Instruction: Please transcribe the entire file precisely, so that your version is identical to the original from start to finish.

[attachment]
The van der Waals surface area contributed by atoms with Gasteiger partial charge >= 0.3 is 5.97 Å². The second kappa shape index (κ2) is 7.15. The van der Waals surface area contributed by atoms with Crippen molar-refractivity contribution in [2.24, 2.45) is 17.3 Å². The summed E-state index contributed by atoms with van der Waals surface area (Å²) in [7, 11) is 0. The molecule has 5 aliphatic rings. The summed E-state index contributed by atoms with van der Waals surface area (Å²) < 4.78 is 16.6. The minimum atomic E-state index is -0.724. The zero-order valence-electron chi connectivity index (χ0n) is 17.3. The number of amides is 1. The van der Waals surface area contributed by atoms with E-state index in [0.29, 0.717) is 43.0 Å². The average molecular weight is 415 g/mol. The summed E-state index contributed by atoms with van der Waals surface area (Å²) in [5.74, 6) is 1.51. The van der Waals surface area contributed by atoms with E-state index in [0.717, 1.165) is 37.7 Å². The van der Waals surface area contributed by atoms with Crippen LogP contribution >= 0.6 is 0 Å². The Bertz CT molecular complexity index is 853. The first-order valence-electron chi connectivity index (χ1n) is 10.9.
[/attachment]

The van der Waals surface area contributed by atoms with Gasteiger partial charge >= 0.3 is 5.97 Å². The second kappa shape index (κ2) is 7.15. The van der Waals surface area contributed by atoms with Crippen molar-refractivity contribution in [2.24, 2.45) is 17.3 Å². The summed E-state index contributed by atoms with van der Waals surface area (Å²) in [7, 11) is 0. The molecule has 5 aliphatic rings. The summed E-state index contributed by atoms with van der Waals surface area (Å²) < 4.78 is 16.6. The minimum atomic E-state index is -0.724. The zero-order valence-electron chi connectivity index (χ0n) is 17.3. The number of amides is 1. The van der Waals surface area contributed by atoms with E-state index in [0.29, 0.717) is 43.0 Å². The average molecular weight is 415 g/mol. The summed E-state index contributed by atoms with van der Waals surface area (Å²) in [5.74, 6) is 1.51. The van der Waals surface area contributed by atoms with E-state index in [0.717, 1.165) is 37.7 Å². The van der Waals surface area contributed by atoms with Crippen LogP contribution >= 0.6 is 0 Å². The Bertz CT molecular complexity index is 853. The first-order valence-electron chi connectivity index (χ1n) is 10.9.